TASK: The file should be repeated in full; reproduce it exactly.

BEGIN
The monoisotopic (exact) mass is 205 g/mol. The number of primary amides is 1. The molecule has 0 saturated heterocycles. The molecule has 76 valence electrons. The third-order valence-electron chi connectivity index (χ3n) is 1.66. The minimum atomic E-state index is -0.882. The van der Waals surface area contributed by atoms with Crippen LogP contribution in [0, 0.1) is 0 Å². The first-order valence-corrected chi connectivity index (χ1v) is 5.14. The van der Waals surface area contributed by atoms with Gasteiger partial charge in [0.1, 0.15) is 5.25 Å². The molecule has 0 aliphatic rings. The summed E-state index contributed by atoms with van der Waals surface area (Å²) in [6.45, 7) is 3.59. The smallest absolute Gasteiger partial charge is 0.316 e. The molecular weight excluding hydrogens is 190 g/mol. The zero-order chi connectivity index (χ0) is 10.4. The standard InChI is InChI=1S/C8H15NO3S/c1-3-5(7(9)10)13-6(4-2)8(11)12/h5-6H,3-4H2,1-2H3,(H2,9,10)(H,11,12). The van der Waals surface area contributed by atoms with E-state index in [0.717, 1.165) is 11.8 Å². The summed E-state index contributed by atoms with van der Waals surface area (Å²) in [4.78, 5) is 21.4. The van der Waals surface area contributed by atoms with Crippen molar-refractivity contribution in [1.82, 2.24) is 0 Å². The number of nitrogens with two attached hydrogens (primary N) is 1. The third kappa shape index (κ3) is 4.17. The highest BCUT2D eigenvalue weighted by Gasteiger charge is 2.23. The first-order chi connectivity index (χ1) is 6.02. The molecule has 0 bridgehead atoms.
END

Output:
The monoisotopic (exact) mass is 205 g/mol. The number of primary amides is 1. The molecule has 0 saturated heterocycles. The molecule has 76 valence electrons. The third-order valence-electron chi connectivity index (χ3n) is 1.66. The minimum atomic E-state index is -0.882. The van der Waals surface area contributed by atoms with Crippen LogP contribution in [0, 0.1) is 0 Å². The first-order valence-corrected chi connectivity index (χ1v) is 5.14. The van der Waals surface area contributed by atoms with Gasteiger partial charge in [0.1, 0.15) is 5.25 Å². The molecule has 0 aliphatic rings. The summed E-state index contributed by atoms with van der Waals surface area (Å²) in [6.45, 7) is 3.59. The smallest absolute Gasteiger partial charge is 0.316 e. The molecular weight excluding hydrogens is 190 g/mol. The zero-order chi connectivity index (χ0) is 10.4. The standard InChI is InChI=1S/C8H15NO3S/c1-3-5(7(9)10)13-6(4-2)8(11)12/h5-6H,3-4H2,1-2H3,(H2,9,10)(H,11,12). The van der Waals surface area contributed by atoms with E-state index in [0.717, 1.165) is 11.8 Å². The summed E-state index contributed by atoms with van der Waals surface area (Å²) in [4.78, 5) is 21.4. The van der Waals surface area contributed by atoms with Crippen molar-refractivity contribution in [1.82, 2.24) is 0 Å². The number of nitrogens with two attached hydrogens (primary N) is 1. The third kappa shape index (κ3) is 4.17. The highest BCUT2D eigenvalue weighted by Gasteiger charge is 2.23. The first-order chi connectivity index (χ1) is 6.02. The molecule has 0 bridgehead atoms.